I'm not at all an expert in british law, succession, aristocrats etc but by "of the body" I think they mean there was not an adoptation process but the child has biologically come from the parents. Probably, with the relatively new method of surrogation, the law/the custom has to be clarified.

"Heirs of the body", or "of his body" or "of her body", are simply words of limitation which determine the class of persons to whom a devise of inheritable property passes according to law.   The inheritance of a peerage is merely the inheritance of a form of property akin to real property.  In the case of most peerages, they pass to the 'heirs of his body", meaning the peerage passes to the legitimate, natural, heir of the man to whom the grant was originally made.  The body in question is the man's, not his wife's, but till very recently one would expect a man's legitimate children would be born from his wife's body.  The old laws were quite complex but have been modified by statute,  and also by the common law which enables judges to re-interpret  laws based on the circumstances before them in a particular case.  Judges are often called upon to apply to modern situations laws which were made in earlier centuries when the situation now presented would not have been contemplated, and as a result the law is expanded.  I am not an expert in this field of law, but I do not think that it would, or should,  take much of a stretch by a willing jurist, or parliament, to expand the definition of "of his body" to include a child born from the sperm of a man which had been united with an ovum from his wife in a laboratory and gestated in the body of a surrogate.  The relevant body is his, not the woman who incubated the child, and as long as the genetic material matched samples from him and his wife and a declaration was obtained as to parentage, which is a process that is is available in respect of surrogacies, and which I mentioned in a previous post on this subject, I do not see that it would take a great leap to see the law changed to catch up with this modern reality and ensure that the biological child of this married couple, which would, if born in the usual manner, would otherwise automatically be entitled to take it place in the line and inherit.   The issue definitely needs to be clarified, and I think it is straightforward.  All the elements are readily available and determinable and it should not tax a willing brain too much.  I will not, however, holding my breath.

Common law doesn't apply here. In practice, and ethically, this shouldn't be up for debate because we have common laws that cover surrogates, illegitimacy etc. However, peerage laws supersede common law such that what should be standard practise as a redult of common law, if not simple ethics, is not.

'Of the body' together with 'in legal marriage' ties husband and wife to the child in a way that excludes the surrogate or adoption. Parliament has not reviewed this and many other laws. We are still fighting gender inheritance laws even though there have been lots of cases debated and or settled in parliament that should have triggered a change in law as a matter of course or due to the precedent set by these cases.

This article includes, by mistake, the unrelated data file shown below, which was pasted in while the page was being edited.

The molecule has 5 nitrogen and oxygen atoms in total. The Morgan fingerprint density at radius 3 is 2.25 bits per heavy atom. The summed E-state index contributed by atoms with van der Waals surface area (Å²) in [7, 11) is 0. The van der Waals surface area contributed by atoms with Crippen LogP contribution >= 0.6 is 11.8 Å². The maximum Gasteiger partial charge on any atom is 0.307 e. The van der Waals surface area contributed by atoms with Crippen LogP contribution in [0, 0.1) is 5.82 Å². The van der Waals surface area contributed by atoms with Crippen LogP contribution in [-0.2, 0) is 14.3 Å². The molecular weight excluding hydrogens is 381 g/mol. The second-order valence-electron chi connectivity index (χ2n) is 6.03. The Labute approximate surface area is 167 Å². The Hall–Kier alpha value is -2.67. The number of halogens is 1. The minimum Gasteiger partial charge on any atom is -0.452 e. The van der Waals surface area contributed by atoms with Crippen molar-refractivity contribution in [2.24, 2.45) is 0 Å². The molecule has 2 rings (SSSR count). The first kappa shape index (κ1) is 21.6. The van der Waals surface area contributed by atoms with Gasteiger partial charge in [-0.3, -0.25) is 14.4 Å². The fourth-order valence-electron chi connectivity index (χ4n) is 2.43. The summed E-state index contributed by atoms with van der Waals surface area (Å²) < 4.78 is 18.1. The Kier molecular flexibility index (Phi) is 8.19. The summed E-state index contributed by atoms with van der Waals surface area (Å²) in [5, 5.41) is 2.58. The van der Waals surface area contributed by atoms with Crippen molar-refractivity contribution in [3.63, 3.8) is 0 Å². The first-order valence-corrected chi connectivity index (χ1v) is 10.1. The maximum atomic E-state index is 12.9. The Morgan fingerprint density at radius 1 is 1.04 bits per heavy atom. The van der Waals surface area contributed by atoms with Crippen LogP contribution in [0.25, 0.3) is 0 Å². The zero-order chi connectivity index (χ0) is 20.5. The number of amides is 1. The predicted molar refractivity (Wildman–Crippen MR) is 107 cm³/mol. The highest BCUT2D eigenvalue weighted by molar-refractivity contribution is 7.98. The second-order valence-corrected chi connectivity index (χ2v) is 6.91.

If we can't change a simple gender law, it's that much harder to change a more complex law involving surrogacy and adoption. And yet in common law these situations are no longer an issue.
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« Reply #47 on: January 26, 2017, 09:40:30 PM »

The laws that govern those heritage lines are IMO in contradiction to the common laws, and as such it seems rather strange that can be uphold today. But they do. Now this thread is about the british aristocracy and I don't want to derail it, but the Berleburg case comes to mind. The Berleburgs are german, of course but they have the house law that any heir or even current holder of the title will be automatically disinherited upon entering a Mesalliance. Thus the current lord of manor Gustav is basically barred from marrying his longtime partner and having children with her. I find it curious that common law in Germany should allow this in contradiction to normal common law. I don't know about British law, but most countries have by now brought the rights of illegitimate children in line with legitimate issues and consider adopted children as such. So to rob the child of his inheritage solely by reason of an ancient heritage law, which is not consistent with common law IMO should be illegal.
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« Reply #48 on: January 28, 2017, 03:08:57 AM »

I think there could be some confusion here as to what common law is under the British legal system.  It is not a set of laws that apply to commoners only and not to peers.  Common law is merely the term applied to judge-made law, or, more properly, the law as declared by judges.  Judges apply, to the facts and circumstances before them, the law as it has always existed, but when they have to deal with new situations that have not been subject of judicial consideration previously - where there is not a precedent - they are in effect making new law.  As opposed to that judge made - or common - law is statute law, which is the law made by parliament, but the judges still have the job of interpreting what those statutes mean, and a judge's interpretation might be very different from the one intended by parliament and the parliamentary draftsman.